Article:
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Marketplace

Juries to decide if Uber drivers are ‘contractors’

Adam Allington Mar 12, 2015
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Uber's new delivery service offers to pick up your toothpaste, allergy medicine and a list of other items from the convenience store for you.
Justin Sullivan/Getty Images

The ride services Uber and Lyft failed to convince a pair of U.S. judges Wednesday that their drivers are “independent contractors” rather than regular employees.

The class-action lawsuits – brought by drivers of both companies – will now go to jury trial, the results for which could have important consequences for the sharing economy.

By serving as middlemen in a market for surplus labor, or car rides, or whatever, many sharing economy startups have been able to skirt labor regulations such as social security, worker’s comp, or sick leave.

In yesterday’s ruling, Judge Edward Chen noted that Uber, “would not be a viable business entity without its drivers,” and that the company can also fire drivers for a variety of reasons, including low passenger ratings, or for no reason at all. Both of these reasons are cases for the drivers being considered employees.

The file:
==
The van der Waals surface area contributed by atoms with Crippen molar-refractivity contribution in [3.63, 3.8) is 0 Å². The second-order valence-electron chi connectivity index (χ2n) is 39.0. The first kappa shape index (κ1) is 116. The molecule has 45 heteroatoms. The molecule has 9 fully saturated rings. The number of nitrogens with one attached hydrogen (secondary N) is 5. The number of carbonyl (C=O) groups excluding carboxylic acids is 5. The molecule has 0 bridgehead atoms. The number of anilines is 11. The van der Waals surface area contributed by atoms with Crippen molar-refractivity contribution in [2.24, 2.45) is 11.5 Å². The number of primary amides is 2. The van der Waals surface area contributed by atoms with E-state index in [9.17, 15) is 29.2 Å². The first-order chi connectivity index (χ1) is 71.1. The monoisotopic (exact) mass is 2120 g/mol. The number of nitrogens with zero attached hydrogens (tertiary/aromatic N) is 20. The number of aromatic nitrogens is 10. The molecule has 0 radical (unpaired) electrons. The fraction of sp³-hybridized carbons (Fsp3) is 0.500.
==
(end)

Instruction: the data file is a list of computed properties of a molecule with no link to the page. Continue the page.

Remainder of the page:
By cautious estimates Uber has upwards of 160,000 drivers across 61 cities in the United States.  If it has to pay out benefits to all those drivers it will affect the profitability of their business model, as well as other gig-economy apps such as TaskRabbit, Wonolo, Instacart or Handy.

Still, given how much money Uber has already raked in from investors, even if a jury rules against them on the issue of independent contractors, they should still be able to adapt.

“I’m sure they have a contingency plan to deal with this,” says John Horton, from NYU’s Stern School of Business. “It may take some of the shine off them as an investment, but my guess is we’re not going to see Uber close up shop if the jury rules against them.”

Uber is valued somewhere north of $40 billion, Lyft is around $2.5 Billion. Horton points out that many of the labor regulations that apply to the workforce were written into law before companies like Uber were part of the marketplace.  Still, he cautions against re-writing laws too quickly.

“One of the things you worry about when crafting policy before the contours of the industry are already apparent,” Horton says. “It can happen where the people who seem to be already out in front, can use regulation to squash new entrants.”

Horton notes this frontrunner position could be leveraged by other companies in the surplus economy, not just Uber.  He also says it would likely result in increased costs being passed on to consumers.

If Uber or Lyft drivers are ultimately ruled to be employees, they’ll be entitled to reimbursement for gas and vehicle maintenance, among other expenses, according to Reuters.

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